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Working Scratch of tactics thread

Topic closed. 47 replies. Last post 7 years ago by jwhou.

Page 4 of 4
New Member
norton, va
United States
Member #82491
November 14, 2009
7 Posts
Posted: November 14, 2009, 10:48 pm - IP Logged

I also live in Va and buy TN lottery tickets.  Have not had any good results in TN.  I've purchased $5 & $20 with no luck at all.

Sometimes I wander where all of the winning tickets are distributed.  Does anyone know if there is a specific plan for distributing scratch

off lottery to the stores?   What areas get the winning tickets, or do you beleive they are distributed fairly?


Any responses???


    United States
    Member #83701
    December 13, 2009
    225 Posts
    Posted: December 13, 2009, 5:28 pm - IP Logged

    LOLLOLLOL  Me spend $50 on a scratchoff??? I have to admit I tried & tried & tried to buy the ticket. But my limited logic would not allow me to spend $50 on something I could not eat or wear.Green laughGreen laughGreen laugh Thanks for making me laugh at myself. I have to admit that the highest I have spent on a scratchoff was $5. And I only did that once.

    My scratch of choice is the scratch off called "weekly grand" $2 and "weekly bonus" $1. The grand prize for the "weekly grand" is $1,000 a week for 20 yrs and the grand prize for "weekly bonus" is $500 a week for 20 years. One thing I've noticed about the higher dollar scratch off tickets is that the odds of winning your money back seems to be good. I say this because over the years I have seen my co-workers and friends buy $20-$50 tickets and they seem to win back what they spent on the ticket.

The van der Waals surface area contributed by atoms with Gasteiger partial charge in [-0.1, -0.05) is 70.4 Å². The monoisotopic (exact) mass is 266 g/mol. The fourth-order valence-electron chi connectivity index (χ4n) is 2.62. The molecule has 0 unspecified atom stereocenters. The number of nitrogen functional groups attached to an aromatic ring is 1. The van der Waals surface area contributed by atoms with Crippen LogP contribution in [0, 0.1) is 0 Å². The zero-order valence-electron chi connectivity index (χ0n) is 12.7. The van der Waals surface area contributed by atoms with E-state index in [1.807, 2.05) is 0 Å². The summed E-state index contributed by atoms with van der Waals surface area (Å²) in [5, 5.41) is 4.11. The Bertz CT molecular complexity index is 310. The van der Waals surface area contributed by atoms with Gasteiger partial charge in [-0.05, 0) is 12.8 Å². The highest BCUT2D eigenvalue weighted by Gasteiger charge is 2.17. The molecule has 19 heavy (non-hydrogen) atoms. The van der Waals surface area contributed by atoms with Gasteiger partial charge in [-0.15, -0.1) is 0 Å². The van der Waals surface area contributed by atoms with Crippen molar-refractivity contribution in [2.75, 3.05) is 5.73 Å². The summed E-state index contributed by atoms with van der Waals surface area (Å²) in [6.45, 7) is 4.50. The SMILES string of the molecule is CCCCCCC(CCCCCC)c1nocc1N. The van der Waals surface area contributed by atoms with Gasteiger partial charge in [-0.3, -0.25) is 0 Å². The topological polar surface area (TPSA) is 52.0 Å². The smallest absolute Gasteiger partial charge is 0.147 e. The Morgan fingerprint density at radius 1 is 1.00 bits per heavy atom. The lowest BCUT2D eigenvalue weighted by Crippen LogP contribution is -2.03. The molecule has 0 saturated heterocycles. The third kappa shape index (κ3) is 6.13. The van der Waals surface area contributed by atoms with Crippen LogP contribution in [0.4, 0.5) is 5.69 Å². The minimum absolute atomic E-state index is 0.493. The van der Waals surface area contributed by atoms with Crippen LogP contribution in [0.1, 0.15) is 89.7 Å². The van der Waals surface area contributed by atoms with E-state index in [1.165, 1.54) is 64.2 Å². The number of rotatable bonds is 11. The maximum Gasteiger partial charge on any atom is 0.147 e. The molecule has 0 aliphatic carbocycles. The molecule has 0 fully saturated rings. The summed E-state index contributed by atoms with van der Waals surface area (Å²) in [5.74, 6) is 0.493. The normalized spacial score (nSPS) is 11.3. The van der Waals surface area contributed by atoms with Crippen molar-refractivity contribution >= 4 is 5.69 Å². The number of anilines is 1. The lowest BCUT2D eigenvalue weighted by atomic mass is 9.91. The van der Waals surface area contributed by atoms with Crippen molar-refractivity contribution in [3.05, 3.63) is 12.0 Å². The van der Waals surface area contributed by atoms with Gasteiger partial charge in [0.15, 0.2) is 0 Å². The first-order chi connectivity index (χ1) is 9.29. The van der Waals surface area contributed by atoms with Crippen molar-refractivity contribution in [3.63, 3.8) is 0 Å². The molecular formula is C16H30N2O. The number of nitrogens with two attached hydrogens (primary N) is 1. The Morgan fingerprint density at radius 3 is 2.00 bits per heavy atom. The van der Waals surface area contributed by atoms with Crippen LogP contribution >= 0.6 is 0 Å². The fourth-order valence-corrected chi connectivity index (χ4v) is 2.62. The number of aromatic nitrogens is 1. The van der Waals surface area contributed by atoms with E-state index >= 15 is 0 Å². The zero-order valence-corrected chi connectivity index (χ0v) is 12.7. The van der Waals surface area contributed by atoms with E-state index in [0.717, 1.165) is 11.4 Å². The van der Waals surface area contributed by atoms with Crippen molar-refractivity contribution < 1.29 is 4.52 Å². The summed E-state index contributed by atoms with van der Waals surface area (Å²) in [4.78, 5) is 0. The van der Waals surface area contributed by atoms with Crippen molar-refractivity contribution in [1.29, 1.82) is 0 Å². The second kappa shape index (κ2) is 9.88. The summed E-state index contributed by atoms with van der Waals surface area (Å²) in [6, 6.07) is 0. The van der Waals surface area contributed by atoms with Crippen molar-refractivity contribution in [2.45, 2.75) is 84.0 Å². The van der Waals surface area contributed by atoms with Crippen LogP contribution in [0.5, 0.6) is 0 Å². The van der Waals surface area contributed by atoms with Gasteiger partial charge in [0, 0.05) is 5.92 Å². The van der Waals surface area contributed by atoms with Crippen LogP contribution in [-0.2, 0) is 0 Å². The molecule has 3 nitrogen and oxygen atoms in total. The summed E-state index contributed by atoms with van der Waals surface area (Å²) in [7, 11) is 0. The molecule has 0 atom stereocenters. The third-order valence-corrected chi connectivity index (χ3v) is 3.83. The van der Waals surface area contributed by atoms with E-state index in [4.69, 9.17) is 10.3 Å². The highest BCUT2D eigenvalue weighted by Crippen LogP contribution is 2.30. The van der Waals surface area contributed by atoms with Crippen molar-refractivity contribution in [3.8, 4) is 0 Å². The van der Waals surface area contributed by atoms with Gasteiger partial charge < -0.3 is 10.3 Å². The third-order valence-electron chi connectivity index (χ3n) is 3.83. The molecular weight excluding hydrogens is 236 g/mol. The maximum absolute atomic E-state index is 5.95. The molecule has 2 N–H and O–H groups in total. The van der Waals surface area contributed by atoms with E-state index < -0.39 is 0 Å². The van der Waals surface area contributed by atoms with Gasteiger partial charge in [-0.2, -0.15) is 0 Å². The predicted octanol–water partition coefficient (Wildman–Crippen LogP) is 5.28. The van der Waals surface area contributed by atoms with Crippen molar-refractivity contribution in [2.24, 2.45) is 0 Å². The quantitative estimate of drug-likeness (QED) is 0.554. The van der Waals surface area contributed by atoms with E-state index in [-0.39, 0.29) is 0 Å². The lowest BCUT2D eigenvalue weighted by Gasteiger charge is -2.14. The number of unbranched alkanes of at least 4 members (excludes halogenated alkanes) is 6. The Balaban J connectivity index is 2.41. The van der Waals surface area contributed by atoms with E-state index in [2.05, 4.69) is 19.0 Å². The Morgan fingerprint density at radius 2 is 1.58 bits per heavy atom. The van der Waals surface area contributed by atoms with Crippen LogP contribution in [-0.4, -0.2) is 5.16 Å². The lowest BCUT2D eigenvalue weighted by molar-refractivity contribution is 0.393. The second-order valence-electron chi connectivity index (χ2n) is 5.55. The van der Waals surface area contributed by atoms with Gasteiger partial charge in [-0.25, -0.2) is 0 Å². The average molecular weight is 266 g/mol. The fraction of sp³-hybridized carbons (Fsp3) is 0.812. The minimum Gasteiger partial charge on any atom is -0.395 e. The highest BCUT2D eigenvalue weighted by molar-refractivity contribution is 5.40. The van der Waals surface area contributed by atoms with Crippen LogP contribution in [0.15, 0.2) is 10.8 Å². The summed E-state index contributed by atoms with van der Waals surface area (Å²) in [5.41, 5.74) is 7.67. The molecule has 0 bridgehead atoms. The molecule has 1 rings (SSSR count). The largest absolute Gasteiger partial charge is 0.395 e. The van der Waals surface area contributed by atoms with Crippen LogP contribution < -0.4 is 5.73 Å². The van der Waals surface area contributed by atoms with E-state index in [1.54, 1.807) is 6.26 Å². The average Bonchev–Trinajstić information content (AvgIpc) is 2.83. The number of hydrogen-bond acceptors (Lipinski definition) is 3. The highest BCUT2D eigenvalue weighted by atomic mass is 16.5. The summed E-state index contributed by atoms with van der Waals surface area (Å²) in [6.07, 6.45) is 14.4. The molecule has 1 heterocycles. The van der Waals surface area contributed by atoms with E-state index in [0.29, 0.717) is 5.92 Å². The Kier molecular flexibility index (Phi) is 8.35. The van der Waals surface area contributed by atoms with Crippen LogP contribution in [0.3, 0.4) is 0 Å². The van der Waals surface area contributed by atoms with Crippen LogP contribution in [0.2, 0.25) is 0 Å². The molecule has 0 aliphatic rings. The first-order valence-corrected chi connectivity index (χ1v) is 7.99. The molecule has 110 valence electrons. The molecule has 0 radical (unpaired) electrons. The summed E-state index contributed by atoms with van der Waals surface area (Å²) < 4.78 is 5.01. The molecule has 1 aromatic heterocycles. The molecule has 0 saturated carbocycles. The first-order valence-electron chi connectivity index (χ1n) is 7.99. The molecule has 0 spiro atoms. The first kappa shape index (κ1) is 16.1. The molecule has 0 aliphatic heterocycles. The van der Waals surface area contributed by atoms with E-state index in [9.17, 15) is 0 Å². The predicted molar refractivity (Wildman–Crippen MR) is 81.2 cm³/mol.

They're like slot machines, the algorithms pay back a certain percentage and they have higher paybacks for the more expensive tickets.   In Texas, most of the $1 tickets pay $0.60 on the dollar, the $2 tickets pay $0.65, the $3 tickets pay $0.66, the $5 and $7 tickets pay $0.68, the $10 tickets pay $0.70 and the $20 tickets pay $0.75 with the exception of the Super Set For Life game which originally pays $0.68 but since the price dollars are mostly in the top prize, it's payback is pretty much all or nothing, with 90.81% of it's tickets sold but only 75% of it's top prizes claimed, the current payback is $0.89 provided the ticket didn't just get trashed somewheres.   That $50 ticket pays back $0.77.   The odds change as people buy tickets so that $50 ticket currently pays back $0.79 while Merry Millionaire has dropped to $0.73, Blockbuster is still at $0.75.   Note that the more volatile these numbers are than the more weighted towards the larger prizes hence the more unlikely you will get wins along the way to slow down the burn rate while you go for the big one.  For the $1 games, I would go with Celebrate, Break The Bank for the $2, Stocking Stuffer or Loteria Texas 1259 (there are two in play right now) for the $3, Big Money Bingo or Take 5 for the $5, Jingle Jumbo Bucks for the $10 and Blockbuster for the $20.   I wouldn't bother with the $7 games.